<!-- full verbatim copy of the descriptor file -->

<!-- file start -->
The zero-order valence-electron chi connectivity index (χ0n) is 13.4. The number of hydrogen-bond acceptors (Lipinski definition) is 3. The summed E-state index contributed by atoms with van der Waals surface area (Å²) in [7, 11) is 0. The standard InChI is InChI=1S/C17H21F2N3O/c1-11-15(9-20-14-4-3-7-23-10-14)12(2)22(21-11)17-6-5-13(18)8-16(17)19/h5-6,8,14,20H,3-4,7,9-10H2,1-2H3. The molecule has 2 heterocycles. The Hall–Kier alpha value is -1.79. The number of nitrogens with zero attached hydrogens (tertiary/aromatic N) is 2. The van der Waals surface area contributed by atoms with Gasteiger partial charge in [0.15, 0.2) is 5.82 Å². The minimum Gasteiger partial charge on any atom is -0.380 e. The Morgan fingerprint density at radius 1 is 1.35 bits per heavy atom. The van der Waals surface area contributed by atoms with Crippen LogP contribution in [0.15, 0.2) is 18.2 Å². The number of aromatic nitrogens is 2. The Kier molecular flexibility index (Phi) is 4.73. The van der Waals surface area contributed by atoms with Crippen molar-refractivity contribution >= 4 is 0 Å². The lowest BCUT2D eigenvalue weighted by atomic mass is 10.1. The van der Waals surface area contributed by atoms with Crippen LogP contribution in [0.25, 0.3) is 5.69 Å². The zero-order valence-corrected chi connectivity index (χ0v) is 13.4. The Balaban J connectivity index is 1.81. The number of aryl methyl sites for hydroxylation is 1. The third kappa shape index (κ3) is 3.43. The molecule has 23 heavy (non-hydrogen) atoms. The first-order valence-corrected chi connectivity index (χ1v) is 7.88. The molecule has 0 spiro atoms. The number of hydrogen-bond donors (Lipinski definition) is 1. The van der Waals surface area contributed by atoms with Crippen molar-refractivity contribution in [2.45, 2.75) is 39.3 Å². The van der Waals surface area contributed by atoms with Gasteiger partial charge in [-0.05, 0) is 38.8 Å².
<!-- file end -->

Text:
The zero-order valence-electron chi connectivity index (χ0n) is 13.4. The number of hydrogen-bond acceptors (Lipinski definition) is 3. The summed E-state index contributed by atoms with van der Waals surface area (Å²) in [7, 11) is 0. The standard InChI is InChI=1S/C17H21F2N3O/c1-11-15(9-20-14-4-3-7-23-10-14)12(2)22(21-11)17-6-5-13(18)8-16(17)19/h5-6,8,14,20H,3-4,7,9-10H2,1-2H3. The molecule has 2 heterocycles. The Hall–Kier alpha value is -1.79. The number of nitrogens with zero attached hydrogens (tertiary/aromatic N) is 2. The van der Waals surface area contributed by atoms with Gasteiger partial charge in [0.15, 0.2) is 5.82 Å². The minimum Gasteiger partial charge on any atom is -0.380 e. The Morgan fingerprint density at radius 1 is 1.35 bits per heavy atom. The van der Waals surface area contributed by atoms with Crippen LogP contribution in [0.15, 0.2) is 18.2 Å². The number of aromatic nitrogens is 2. The Kier molecular flexibility index (Phi) is 4.73. The van der Waals surface area contributed by atoms with Crippen molar-refractivity contribution >= 4 is 0 Å². The lowest BCUT2D eigenvalue weighted by atomic mass is 10.1. The van der Waals surface area contributed by atoms with Crippen LogP contribution in [0.25, 0.3) is 5.69 Å². The zero-order valence-corrected chi connectivity index (χ0v) is 13.4. The Balaban J connectivity index is 1.81. The number of aryl methyl sites for hydroxylation is 1. The third kappa shape index (κ3) is 3.43. The molecule has 23 heavy (non-hydrogen) atoms. The first-order valence-corrected chi connectivity index (χ1v) is 7.88. The molecule has 0 spiro atoms. The number of hydrogen-bond donors (Lipinski definition) is 1. The van der Waals surface area contributed by atoms with Crippen molar-refractivity contribution in [2.45, 2.75) is 39.3 Å². The van der Waals surface area contributed by atoms with Gasteiger partial charge in [-0.05, 0) is 38.8 Å².